Did US Policy Wipe Out Puerto Rico’s Small Farms? This Book Says No


A new book challenges the notion that small farms in Puerto Rico disappeared after the U.S. takeover in 1898. The book, Agrarian Puerto Rico: Reconsidering Rural Economy and Society, 1899-1940, was written by Professor Laird Bergad (The Graduate Center, Lehman College) and UCLA Professor Cesar Ayala.

In an interview with The Graduate Center, Bergad said that “nearly every work written” on Puerto Rico’s early 20th century history blames U.S. imperialism for land loss among farmers. But Bergad and Ayala’s research showed that small farms didn’t disappear following the Spanish-American War. Instead, those farms simply weren’t counted by the 1920 census, which ignored farms smaller than 3 acres with less than $100 in production.

A footnote in census documents led the authors to this startling revelation. They used tax records to verify the finding.

Widespread landlessness was indeed a phenomenon, but the book blames 400 years of Spanish colonialism, not U.S. policies. “In 1899, 72 percent of all rural families in Puerto Rico did not own land,” Bergad said in a recent online talk sponsored by The Graduate Center’s Center for Latin American, Caribbean and Latino Studies.

Spanish colonialism has been romanticized, but “it was not benign. It was ruthless. It was backwards. Spain was a capital-poor country, a technologically poor country, a country that could not create the kinds of economic opportunities that were created for people after it was taken over by an advanced industrial imperialist and colonialist power.”

Bergad emphasized that he’s not “justifying American colonialism.” But the conventional narrative of “victimization” ignores the “sector of Puerto Rican society that made out quite well, in an economic sense,” under U.S. rule.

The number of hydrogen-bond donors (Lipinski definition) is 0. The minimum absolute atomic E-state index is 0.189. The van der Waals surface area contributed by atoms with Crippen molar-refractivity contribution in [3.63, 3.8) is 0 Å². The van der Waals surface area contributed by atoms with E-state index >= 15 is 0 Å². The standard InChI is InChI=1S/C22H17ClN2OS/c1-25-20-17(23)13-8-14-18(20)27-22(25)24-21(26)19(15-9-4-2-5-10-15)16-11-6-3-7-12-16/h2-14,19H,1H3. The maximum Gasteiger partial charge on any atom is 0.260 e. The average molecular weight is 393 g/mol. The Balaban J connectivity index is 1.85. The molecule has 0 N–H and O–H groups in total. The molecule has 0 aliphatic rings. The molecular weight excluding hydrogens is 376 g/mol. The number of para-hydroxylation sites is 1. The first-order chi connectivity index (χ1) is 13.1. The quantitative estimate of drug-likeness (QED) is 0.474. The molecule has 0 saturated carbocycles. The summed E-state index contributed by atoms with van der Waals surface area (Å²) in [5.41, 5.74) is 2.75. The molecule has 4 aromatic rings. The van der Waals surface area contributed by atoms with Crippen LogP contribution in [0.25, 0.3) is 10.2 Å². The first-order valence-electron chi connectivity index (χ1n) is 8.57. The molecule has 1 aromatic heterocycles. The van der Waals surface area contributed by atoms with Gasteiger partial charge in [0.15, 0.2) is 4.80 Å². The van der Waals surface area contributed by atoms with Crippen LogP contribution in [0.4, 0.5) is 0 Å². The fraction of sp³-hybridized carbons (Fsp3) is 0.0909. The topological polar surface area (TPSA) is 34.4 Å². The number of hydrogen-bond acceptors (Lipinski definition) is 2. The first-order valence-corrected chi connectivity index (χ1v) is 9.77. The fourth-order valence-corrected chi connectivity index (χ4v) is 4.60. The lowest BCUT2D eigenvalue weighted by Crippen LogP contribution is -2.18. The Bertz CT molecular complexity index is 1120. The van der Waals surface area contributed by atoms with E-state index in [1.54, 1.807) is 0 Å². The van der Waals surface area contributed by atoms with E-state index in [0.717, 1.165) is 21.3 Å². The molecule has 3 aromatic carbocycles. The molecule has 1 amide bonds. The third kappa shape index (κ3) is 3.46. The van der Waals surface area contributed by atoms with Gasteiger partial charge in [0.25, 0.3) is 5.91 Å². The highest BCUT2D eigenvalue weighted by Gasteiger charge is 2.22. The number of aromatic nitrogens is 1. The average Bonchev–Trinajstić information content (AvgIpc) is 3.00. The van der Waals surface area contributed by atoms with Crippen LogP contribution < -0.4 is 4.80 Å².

The book also counters the “mythology” that large-scale “absentee” American sugar companies stole land. Despite the presence of those companies, Puerto Rican farmers “controlled the bulk of sugar production,” Bergad said. Moreover, “the island’s economy did not simply revolve around sugar, although it was the major earner of foreign exchange.” Tobacco and coffee were also important. And because these products came to U.S. markets from a U.S. territory, they were exempt from U.S. tariffs. This gave them a competitive advantage over Cuban and Dominican products.

Another benefit of U.S. rule was that agricultural workers were paid in cash. Under Spanish rule, they’d been paid in chips redeemable only at landowners’ country stores.

Truck farming, in which small farmers sold produce in urban markets, also contributed to rural economies. “The data suggests that there was more land planted in food crops for domestic consumption than planted in sugar or coffee or tobacco,” Bergad said.

Bergad said the era’s lack of mass opposition to U.S. rule vindicates the notion that there was “no real deterioration of socioeconomic conditions.” Rather than railing against the “evils of colonialism,” Bergad urged researchers to examine how life changed: “I hope, as all professors do, that this work of ours raises more questions that it answers and stimulates future research.”